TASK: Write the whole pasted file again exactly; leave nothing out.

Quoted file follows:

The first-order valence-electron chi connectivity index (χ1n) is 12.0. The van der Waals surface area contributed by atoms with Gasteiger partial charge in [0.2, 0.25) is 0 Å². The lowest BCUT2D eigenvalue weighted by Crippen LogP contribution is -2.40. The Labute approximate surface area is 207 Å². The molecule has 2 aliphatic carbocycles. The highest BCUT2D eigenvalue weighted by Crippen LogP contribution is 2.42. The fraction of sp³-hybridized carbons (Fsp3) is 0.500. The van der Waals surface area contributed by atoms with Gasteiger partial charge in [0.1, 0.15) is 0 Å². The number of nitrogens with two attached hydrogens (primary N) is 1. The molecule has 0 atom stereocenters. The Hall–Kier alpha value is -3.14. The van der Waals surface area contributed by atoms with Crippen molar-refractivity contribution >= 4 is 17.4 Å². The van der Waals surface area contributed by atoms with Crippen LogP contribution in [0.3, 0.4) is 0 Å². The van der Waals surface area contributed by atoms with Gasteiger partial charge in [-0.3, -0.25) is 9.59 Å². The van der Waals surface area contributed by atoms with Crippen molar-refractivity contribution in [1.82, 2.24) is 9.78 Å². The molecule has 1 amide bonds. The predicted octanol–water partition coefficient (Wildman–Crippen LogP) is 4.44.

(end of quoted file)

The first-order valence-electron chi connectivity index (χ1n) is 12.0. The van der Waals surface area contributed by atoms with Gasteiger partial charge in [0.2, 0.25) is 0 Å². The lowest BCUT2D eigenvalue weighted by Crippen LogP contribution is -2.40. The Labute approximate surface area is 207 Å². The molecule has 2 aliphatic carbocycles. The highest BCUT2D eigenvalue weighted by Crippen LogP contribution is 2.42. The fraction of sp³-hybridized carbons (Fsp3) is 0.500. The van der Waals surface area contributed by atoms with Gasteiger partial charge in [0.1, 0.15) is 0 Å². The number of nitrogens with two attached hydrogens (primary N) is 1. The molecule has 0 atom stereocenters. The Hall–Kier alpha value is -3.14. The van der Waals surface area contributed by atoms with Crippen molar-refractivity contribution >= 4 is 17.4 Å². The van der Waals surface area contributed by atoms with Crippen LogP contribution in [0.3, 0.4) is 0 Å². The van der Waals surface area contributed by atoms with Gasteiger partial charge in [-0.3, -0.25) is 9.59 Å². The van der Waals surface area contributed by atoms with Crippen molar-refractivity contribution in [1.82, 2.24) is 9.78 Å². The molecule has 1 amide bonds. The predicted octanol–water partition coefficient (Wildman–Crippen LogP) is 4.44.